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Different states of priority recruit different neural representations in visual working memory

by Qing Yu, Chunyue Teng, Bradley R. Postle

We used functional magnetic resonance imaging (fMRI) to investigate the neural codes for representing stimulus information held in different states of priority in working memory. Human participants (male and female) performed delayed recall for 2 oriented gratings that could appear in any of several locations. Priority status was manipulated by a retrocue, such that one became the prioritized memory item (PMI) and another the unprioritized memory item (UMI). Using inverted encoding models (IEMs), we found that, in early visual cortex, the orientation of the UMI was represented in a neural representation that was rotated relative to the PMI. In intraparietal sulcus (IPS), we observed the analogous effect for the representation of the location of the UMI. Taken together, these results provide evidence for a common remapping mechanism that may be responsible for representing stimulus identity and stimulus context with different levels of priority in working memory.

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All three mammalian MutL complexes are required for repeat expansion in a mouse cell model of the Fragile X-related disorders

by Carson J. Miller, Geum-Yi Kim, Xiaonan Zhao, Karen Usdin

Expansion of a CGG-repeat tract in the 5’ untranslated region of the FMR1 gene causes the fragile X-related disorders (FXDs; aka the FMR1 disorders). The expansion mechanism is likely shared by the 35+ other diseases resulting from expansion of a disease-specific microsatellite, but many steps in this process are unknown. We have shown previously that expansion is dependent upon functional mismatch repair proteins, including an absolute requirement for MutLγ, one of the three MutL heterodimeric complexes found in mammalian cells. We demonstrate here that both MutLα and MutLβ, the two other MutL complexes present in mammalian cells, are also required for most, if not all, expansions in a mouse embryonic stem cell model of the FXDs. A role for MutLα and MutLβ is consistent with human GWA studies implicating these complexes as modifiers of expansion risk in other Repeat Expansion Diseases. The requirement for all three complexes suggests a novel model in which these complexes co-operate to generate expansions. It also suggests that the PMS1 subunit of MutLβ may be a reasonable therapeutic target in those diseases in which somatic expansion is an important disease modifier.

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c-di-GMP inhibits LonA-dependent proteolysis of TfoY in Vibrio cholerae

by Avatar Joshi, Samar A. Mahmoud, Soo-Kyoung Kim, Justyne L. Ogdahl, Vincent T. Lee, Peter Chien, Fitnat H. Yildiz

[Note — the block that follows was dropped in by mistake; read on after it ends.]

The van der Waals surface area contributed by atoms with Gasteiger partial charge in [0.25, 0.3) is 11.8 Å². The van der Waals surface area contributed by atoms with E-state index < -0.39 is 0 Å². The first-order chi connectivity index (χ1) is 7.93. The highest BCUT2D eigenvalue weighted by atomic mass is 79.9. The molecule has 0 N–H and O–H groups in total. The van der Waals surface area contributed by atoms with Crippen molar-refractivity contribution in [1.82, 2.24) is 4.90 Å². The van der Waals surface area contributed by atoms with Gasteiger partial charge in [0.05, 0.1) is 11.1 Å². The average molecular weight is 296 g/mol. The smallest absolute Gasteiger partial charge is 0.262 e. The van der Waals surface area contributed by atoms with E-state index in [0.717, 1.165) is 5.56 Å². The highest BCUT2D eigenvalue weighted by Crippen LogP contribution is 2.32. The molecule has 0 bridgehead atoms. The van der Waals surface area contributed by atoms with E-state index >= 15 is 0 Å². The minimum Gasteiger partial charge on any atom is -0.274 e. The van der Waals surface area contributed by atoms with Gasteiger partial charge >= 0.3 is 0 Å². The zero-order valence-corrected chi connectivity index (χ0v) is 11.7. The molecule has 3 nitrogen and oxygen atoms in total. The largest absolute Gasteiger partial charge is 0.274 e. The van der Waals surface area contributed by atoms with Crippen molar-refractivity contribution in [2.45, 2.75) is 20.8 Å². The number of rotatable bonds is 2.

The LonA (or Lon) protease is a central post-translational regulator in diverse bacterial species. In Vibrio cholerae, LonA regulates a broad range of behaviors including cell division, biofilm formation, flagellar motility, c-di-GMP levels, the type VI secretion system (T6SS), virulence gene expression, and host colonization. Despite LonA’s role in cellular processes critical for V. cholerae’s aquatic and infectious life cycles, relatively few LonA substrates have been identified. LonA protease substrates were therefore identified through comparison of the proteomes of wild-type and ΔlonA strains following translational inhibition. The most significantly enriched LonA-dependent protein was TfoY, a known regulator of motility and the T6SS in V. cholerae. Experiments showed that TfoY was required for LonA-mediated repression of motility and T6SS-dependent killing. In addition, TfoY was stabilized under high c-di-GMP conditions and biochemical analysis determined direct binding of c-di-GMP to LonA results in inhibition of its protease activity. The work presented here adds to the list of LonA substrates, identifies LonA as a c-di-GMP receptor, demonstrates that c-di-GMP regulates LonA activity and TfoY protein stability, and helps elucidate the mechanisms by which LonA controls important V. cholerae behaviors.

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The genome polishing tool POLCA makes fast and accurate corrections in genome assemblies

by Aleksey V. Zimin, Steven L. Salzberg

The introduction of third-generation DNA sequencing technologies in recent years has allowed scientists to generate dramatically longer sequence reads, which when used in whole-genome sequencing projects have yielded better repeat resolution and far more contiguous genome assemblies. While the promise of better contiguity has held true, the relatively high error rate of long reads, averaging 8–15%, has made it challenging to generate a highly accurate final sequence. Current long-read sequencing technologies display a tendency toward systematic errors, in particular in homopolymer regions, which present additional challenges. A cost-effective strategy to generate highly contiguous assemblies with a very low overall error rate is to combine long reads with low-cost short-read data, which currently have an error rate below 0.5%. This hybrid strategy can be pursued either by incorporating the short-read data into the early phase of assembly, during the read correction step, or by using short reads to “polish” the consensus built from long reads. In this report, we present the assembly polishing tool POLCA (POLishing by Calling Alternatives) and compare its performance with two other popular polishing programs, Pilon and Racon. We show that on simulated data POLCA is more accurate than Pilon, and comparable in accuracy to Racon. On real data, all three programs show similar performance, but POLCA is consistently much faster than either of the other polishing programs.